In case you followed my lead on hunting in your yard and were less than thrilled by the way your area looked, we have put together a list of winter tasks for you. Curling up with a good book by the fire right now certainly sounds more inviting than spending any time or thought on the outside of your home. However, if you want a yard that looks good year round now is a pretty critical time to lay some ground work. Most of this to-do list is not super fun, but reaps great rewards later. Isn’t that always how it goes!?
We live in Zone 8b down here in Texas, this is an important bit of information, because the list below is specific to our area. Lots of it can be extrapolated to other areas though. What is a zone and what zone am I in? You can go to The National Gardening Association website to find out, it is more than I can go over here. That being said let’s get started!
1. Prepare your garden/bed soil and structure – Do this NOW! Add compost (Madisonville Mushroom is the best in our area) and incorporate it into the soil. This gives it time to cool and settle prior to early spring planting. If planting by seed, it is time to get them growing in starter tins-ready for spring transplant.
2. Continue to mow – At least once a month in January and February, two times in March and April and every week thereafter. This will keep winter weeds down and stimulates early season root growth (signal the plant it is time to wake up from dormancy). It also keeps the leaves off the lawn helping it to look as good as it possibly can this time of year. Mowing is the most overlooked winter task and really helps make a difference in your lawn. Don’t ignore it! A common misconception is that if your grass grows tall it will choke out the weeds. The truth is the weeds in your lawn are in a constant battle for sunlight, food and water. Left alone they will win, you have to keep them at bay – all year long!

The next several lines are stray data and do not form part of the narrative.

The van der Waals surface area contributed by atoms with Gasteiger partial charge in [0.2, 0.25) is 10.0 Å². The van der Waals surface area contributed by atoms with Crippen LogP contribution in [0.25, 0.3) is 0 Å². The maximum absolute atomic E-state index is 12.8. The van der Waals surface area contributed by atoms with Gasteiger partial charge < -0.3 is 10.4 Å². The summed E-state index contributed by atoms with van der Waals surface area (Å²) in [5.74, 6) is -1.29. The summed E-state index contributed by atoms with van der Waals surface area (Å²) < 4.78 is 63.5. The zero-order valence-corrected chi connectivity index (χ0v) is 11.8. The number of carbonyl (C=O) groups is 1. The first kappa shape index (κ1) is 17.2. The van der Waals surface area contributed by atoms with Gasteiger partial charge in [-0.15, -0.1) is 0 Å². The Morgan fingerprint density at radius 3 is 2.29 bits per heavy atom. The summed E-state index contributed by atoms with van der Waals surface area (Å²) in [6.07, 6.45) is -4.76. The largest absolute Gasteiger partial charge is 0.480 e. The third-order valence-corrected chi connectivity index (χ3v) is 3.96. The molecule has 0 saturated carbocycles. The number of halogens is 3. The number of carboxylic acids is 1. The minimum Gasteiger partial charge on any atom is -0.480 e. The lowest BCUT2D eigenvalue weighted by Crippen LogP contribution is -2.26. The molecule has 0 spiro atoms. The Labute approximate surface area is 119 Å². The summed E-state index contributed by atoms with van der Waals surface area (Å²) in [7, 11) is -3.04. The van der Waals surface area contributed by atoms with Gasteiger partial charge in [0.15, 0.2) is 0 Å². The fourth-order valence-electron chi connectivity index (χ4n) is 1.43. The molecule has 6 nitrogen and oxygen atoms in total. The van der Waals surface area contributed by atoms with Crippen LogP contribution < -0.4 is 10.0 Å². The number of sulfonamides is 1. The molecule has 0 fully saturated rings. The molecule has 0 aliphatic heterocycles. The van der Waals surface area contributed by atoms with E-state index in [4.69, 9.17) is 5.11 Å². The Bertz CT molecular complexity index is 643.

3. Wait to fertilize – Big box stores and garden centers are profit focused, not always best for your yard focused. We LOVE all they offer, but you have to resist marketing temptation. In the same way Christmas decorations start hitting the shelves in August, premature garden items are on full display. As early as February you will start to see a push on fertilizer. Hold off. Soil temperatures need to raise above 50 degrees or else you are only feeding the winter weeds in the lawn. Not what you are going for!!! Wait until April for best results. Use a balanced fertilizer (1-1-1 ratio, typically sold as 13-13-13) in a slow release form for lawn and beds. A light application can be added in beds only (1/4 the recommended amount on the bag) around February 15th to jump start plant growth. Then in April a full strength dose on lawn and beds.
4. Pull weeds or use a herbicide – Keeping control of weeds in the winter is a must. You don’t want to spend spring pulling a winter’s worth of weeds. There is way to much to do once spring has sprung. The question we get asked the most is, “how do you keep the weeds out of your yard?” Or customers used to say, “I want a low maintenance yard” and be upset when weeds popped up. There are two solutions to this dilema…have a yard of concrete or pull your weeds. It is that simple. They just happen and are part of the deal. It is easiest when you stay on top of them.
5. Mulch – Mulch is a great guardian of the yard. It controls soil temperature, helps retain moisture, looks clean & tidy and keep weeds down. We typically re-mulch twice a year. Heavier on newer areas, but always a generous layer all over. It is ok to just turn the mulch if you begin to get thick, tall layers in your beds. One of the biggest DIY mistakes we see are people who mulch and don’t put enough out. If you just sprinkle it all over, it looks nice, but doesn’t help as well as it could if done correctly. What a waste of time and money! There is never a bad time of year to mulch.